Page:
N. Confidentiality of Documents and Release of Information:

IC DECs maintain the original reports in accordance with NIH Manual Chapter 2400-01 Introduction to Government Ethics at the NIH (6/18/08) at http://oma.od.nih.gov/manualchapters/ethics/2400-01/. Confidential Financial Disclosure Reports (OGE Form 450 and OGE Form 450A) must be maintained in a secure area by the IC DEC or his/her designee, e.g., Ethics Specialist or assistant. The reports may not be released to the public, even under the Freedom of Information Act (FOIA). In certain circumstances, reports may be released to Congress. If an IC DEC or other official receives a request directly from a person or an entity Outside the NIH for a Confidential Financial Disclosure Report (OGE Form 450 or OGE Form 450A), do not release a copy and contact the NIH Ethics Office (301-402-6628).

Public and/or Confidential Financial Disclosure Reports are to be maintained in accordance with the Office of Government Ethics (OGE) Privacy Act Systems of Record Notices linked below:

  1. OGE/GOVT-1, Executive Branch Personnel Public Financial Disclosure Reports and Other Name-Retrieved Ethics Program Records at http://oma.od.nih.gov/ms/privacy/pa-files/OGEGOVT1.htm
  2. OGE/GOVT-2, Executive Branch Confidential Financial Disclosure Reports at http://oma.od.nih.gov/ms/privacy/pa-files/OGEGOVT2.htm

O. Records Retention and Disposal

Records Retention and Disposal: All records (e-mail and non-e-mail) pertaining to this chapter must be retained and disposed of under the authority of the National Archives and Records Administration (NARA) General Records Schedule 25, Item 2b – Ethics Program Records. All other non-related records should be retained and disposed of under the authority of the NIH Manual Chapter 1743, “Keeping and Destroying Records,” Appendix 1, NIH Records Control Schedule at http://oma.od.nih.gov/manualchapters/management/1743/ .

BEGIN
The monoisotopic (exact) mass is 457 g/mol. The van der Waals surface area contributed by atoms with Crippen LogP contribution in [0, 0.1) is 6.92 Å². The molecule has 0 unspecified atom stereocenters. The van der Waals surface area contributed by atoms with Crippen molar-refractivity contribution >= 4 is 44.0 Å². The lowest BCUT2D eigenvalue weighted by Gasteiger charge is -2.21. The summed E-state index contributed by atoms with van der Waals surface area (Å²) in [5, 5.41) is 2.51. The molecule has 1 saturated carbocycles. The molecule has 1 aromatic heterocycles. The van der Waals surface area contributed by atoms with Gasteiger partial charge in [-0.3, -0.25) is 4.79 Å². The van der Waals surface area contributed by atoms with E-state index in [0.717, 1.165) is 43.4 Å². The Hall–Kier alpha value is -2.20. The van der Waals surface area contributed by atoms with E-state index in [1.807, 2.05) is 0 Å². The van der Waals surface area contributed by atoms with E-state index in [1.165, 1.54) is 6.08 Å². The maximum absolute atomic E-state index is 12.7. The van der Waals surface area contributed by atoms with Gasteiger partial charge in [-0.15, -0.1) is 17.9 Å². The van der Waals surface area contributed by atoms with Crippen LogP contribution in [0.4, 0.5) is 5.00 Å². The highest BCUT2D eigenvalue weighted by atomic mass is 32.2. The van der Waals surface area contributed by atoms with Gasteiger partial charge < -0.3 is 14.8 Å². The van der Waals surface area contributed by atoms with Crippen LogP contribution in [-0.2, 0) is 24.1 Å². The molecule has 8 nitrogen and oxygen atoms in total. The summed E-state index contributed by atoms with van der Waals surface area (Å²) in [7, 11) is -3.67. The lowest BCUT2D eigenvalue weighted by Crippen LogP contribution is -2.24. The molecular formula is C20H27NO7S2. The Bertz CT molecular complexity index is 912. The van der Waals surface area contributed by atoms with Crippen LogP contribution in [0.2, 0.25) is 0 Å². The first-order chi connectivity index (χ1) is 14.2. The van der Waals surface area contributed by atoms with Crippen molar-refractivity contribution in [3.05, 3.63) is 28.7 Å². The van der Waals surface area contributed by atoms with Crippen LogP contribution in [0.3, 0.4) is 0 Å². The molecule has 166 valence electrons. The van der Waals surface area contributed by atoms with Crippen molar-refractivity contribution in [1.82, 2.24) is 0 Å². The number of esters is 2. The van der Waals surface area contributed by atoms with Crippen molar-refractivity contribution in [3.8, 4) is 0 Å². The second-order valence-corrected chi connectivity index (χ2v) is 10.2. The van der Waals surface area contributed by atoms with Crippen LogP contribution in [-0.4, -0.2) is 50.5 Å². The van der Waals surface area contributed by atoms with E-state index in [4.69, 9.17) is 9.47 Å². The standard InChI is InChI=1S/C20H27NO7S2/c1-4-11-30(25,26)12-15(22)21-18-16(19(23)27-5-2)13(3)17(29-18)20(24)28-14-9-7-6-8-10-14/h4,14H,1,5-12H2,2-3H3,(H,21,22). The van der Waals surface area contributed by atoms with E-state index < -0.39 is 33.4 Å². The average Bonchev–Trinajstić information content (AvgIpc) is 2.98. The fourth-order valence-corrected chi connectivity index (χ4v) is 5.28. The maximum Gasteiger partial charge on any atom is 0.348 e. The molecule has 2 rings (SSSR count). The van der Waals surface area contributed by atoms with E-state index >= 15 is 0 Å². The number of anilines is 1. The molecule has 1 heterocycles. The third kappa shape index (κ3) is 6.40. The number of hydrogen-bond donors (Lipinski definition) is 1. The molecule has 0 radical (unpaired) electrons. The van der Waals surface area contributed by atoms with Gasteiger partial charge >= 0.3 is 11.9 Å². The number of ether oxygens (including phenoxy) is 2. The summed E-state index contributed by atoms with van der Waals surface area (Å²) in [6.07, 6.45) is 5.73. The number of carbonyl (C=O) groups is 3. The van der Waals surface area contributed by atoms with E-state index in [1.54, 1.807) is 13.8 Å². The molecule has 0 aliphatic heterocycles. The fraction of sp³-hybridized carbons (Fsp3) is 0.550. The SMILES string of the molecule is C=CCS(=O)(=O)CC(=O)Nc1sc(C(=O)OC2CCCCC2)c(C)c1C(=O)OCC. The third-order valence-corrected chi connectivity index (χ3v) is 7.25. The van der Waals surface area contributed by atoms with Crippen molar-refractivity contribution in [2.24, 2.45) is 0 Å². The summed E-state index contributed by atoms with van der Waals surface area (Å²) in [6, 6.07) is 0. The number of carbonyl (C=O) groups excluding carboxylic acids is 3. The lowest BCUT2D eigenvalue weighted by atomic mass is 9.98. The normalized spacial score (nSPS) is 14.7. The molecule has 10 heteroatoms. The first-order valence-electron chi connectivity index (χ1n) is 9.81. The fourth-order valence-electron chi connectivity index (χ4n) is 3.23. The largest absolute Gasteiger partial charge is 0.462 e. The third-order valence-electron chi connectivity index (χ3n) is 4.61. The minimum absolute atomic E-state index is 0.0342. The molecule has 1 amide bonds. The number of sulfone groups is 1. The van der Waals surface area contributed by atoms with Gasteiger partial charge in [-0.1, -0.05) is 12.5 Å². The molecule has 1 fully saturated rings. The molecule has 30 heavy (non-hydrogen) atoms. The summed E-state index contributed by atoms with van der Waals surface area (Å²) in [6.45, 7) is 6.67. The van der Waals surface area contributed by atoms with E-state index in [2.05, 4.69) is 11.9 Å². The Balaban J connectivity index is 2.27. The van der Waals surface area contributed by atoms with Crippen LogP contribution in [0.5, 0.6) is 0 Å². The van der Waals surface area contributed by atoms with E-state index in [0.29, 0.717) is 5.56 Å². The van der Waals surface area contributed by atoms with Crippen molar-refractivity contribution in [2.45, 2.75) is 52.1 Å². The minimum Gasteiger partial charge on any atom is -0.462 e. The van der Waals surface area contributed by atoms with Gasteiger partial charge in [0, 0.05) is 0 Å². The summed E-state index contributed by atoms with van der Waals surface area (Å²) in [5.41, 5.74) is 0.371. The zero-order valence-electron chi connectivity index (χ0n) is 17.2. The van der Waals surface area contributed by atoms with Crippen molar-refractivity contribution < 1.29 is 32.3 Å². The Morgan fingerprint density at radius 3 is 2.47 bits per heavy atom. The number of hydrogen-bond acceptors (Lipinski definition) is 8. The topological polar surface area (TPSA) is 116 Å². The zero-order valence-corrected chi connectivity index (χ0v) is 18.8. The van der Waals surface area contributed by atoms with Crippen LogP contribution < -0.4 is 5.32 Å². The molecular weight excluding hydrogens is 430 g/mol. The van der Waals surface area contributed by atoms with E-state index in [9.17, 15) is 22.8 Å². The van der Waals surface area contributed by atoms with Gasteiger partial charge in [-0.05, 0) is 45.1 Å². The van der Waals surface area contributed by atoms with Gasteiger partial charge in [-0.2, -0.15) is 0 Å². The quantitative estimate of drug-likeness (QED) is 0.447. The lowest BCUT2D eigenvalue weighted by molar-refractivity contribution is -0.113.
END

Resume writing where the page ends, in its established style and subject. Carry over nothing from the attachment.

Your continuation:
NIH e-mail messages: NIH e-mail messages (messages, including attachments, that are created on the NIH computer systems or transmitted over the NIH networks) that are evidence of the activities of the agency or have informational value are considered Federal records. These records must be maintained in accordance with current NIH Records Management guidelines. Contact your IC Records Officer for additional information.

All e-mail messages are considered Government property, and if requested for a legitimate Government purpose, must be provided to the requester. Employees' supervisors, the NIH staff conducting official reviews or investigations, and the Office of Inspector General may request access to or copies of the e-mail messages.

E-mail messages must also be provided to the Congressional Oversight Committees, if requested, and are subject to the Freedom of Information Act requests. Since most e-mail systems have back-up files that are retained for significant periods of time, e-mail messages and attachments are likely to be retrievable from a back-up file after they have been deleted from an individual's computer. The back-up files are subject to the same requests as the original messages.

P. Internal Controls

  1. Office Responsible for Reviewing Internal Controls Relative to this Chapter (Issuing Office): Through this manual issuance, the NIH Ethics Office is responsible for ensuring that internal controls are implemented and working.
  2. Frequency of Review: Ongoing, annual review.
  3. Method of Review: The NEO will maintain oversight and ensure effective implementation and compliance with this policy by monitoring the final certification of all OGE-450 Confidential Financial Disclosure Reports with the Institutes and Centers via NIH Ethics Enterprise System and through the reporting requirements of the Office of Government Ethics Annual Questionnaire.
  4. Review reports are sent to: The NIH Deputy Director, the NIH Deputy Ethics Counselor and the Deputy Director of Management. Issues of special concern will be brought to the immediate to the attention of the NIH Deputy Ethics Counselor.

Q. Additional Information:

Additional information is available from the NIH Ethics Office, the OGC Ethics Division and the NIH Ethics Program web site (http://ethics.od.nih.gov). Employees should direct their questions initially to their IC’s Deputy Ethics Counselor at http://ethics.od.nih.gov/decs.pdf or Ethics Specialist at http://ethics.od.nih.gov/coord.pdf

Additional information may also be obtained from the NIH Ethics Office (301-402-6628).

See the introductory chapter NIH Manual Chapter 2400-01, Introduction to Government Ethics at the NIH (6/18/08) for information regarding relevant Authorities and References (Section D).